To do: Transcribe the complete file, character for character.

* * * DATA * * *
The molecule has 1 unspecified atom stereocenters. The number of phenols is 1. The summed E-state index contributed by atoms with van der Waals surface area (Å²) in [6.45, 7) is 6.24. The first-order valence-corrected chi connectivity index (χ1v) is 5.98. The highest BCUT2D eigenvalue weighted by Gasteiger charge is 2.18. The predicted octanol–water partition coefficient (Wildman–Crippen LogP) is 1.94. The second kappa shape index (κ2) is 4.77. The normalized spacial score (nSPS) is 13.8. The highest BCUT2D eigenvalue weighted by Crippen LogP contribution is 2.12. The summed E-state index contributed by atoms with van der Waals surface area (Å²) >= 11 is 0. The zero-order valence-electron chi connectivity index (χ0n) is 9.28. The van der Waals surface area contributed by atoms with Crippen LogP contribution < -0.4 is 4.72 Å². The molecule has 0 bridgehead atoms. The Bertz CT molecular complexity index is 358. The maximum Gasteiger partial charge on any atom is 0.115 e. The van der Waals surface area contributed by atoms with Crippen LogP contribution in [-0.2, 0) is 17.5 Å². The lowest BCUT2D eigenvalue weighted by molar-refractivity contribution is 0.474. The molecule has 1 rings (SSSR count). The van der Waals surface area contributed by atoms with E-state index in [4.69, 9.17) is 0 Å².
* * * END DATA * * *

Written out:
The molecule has 1 unspecified atom stereocenters. The number of phenols is 1. The summed E-state index contributed by atoms with van der Waals surface area (Å²) in [6.45, 7) is 6.24. The first-order valence-corrected chi connectivity index (χ1v) is 5.98. The highest BCUT2D eigenvalue weighted by Gasteiger charge is 2.18. The predicted octanol–water partition coefficient (Wildman–Crippen LogP) is 1.94. The second kappa shape index (κ2) is 4.77. The normalized spacial score (nSPS) is 13.8. The highest BCUT2D eigenvalue weighted by Crippen LogP contribution is 2.12. The summed E-state index contributed by atoms with van der Waals surface area (Å²) >= 11 is 0. The zero-order valence-electron chi connectivity index (χ0n) is 9.28. The van der Waals surface area contributed by atoms with Crippen LogP contribution < -0.4 is 4.72 Å². The molecule has 0 bridgehead atoms. The Bertz CT molecular complexity index is 358. The maximum Gasteiger partial charge on any atom is 0.115 e. The van der Waals surface area contributed by atoms with Crippen LogP contribution in [-0.2, 0) is 17.5 Å². The lowest BCUT2D eigenvalue weighted by molar-refractivity contribution is 0.474. The molecule has 1 rings (SSSR count). The van der Waals surface area contributed by atoms with E-state index in [4.69, 9.17) is 0 Å².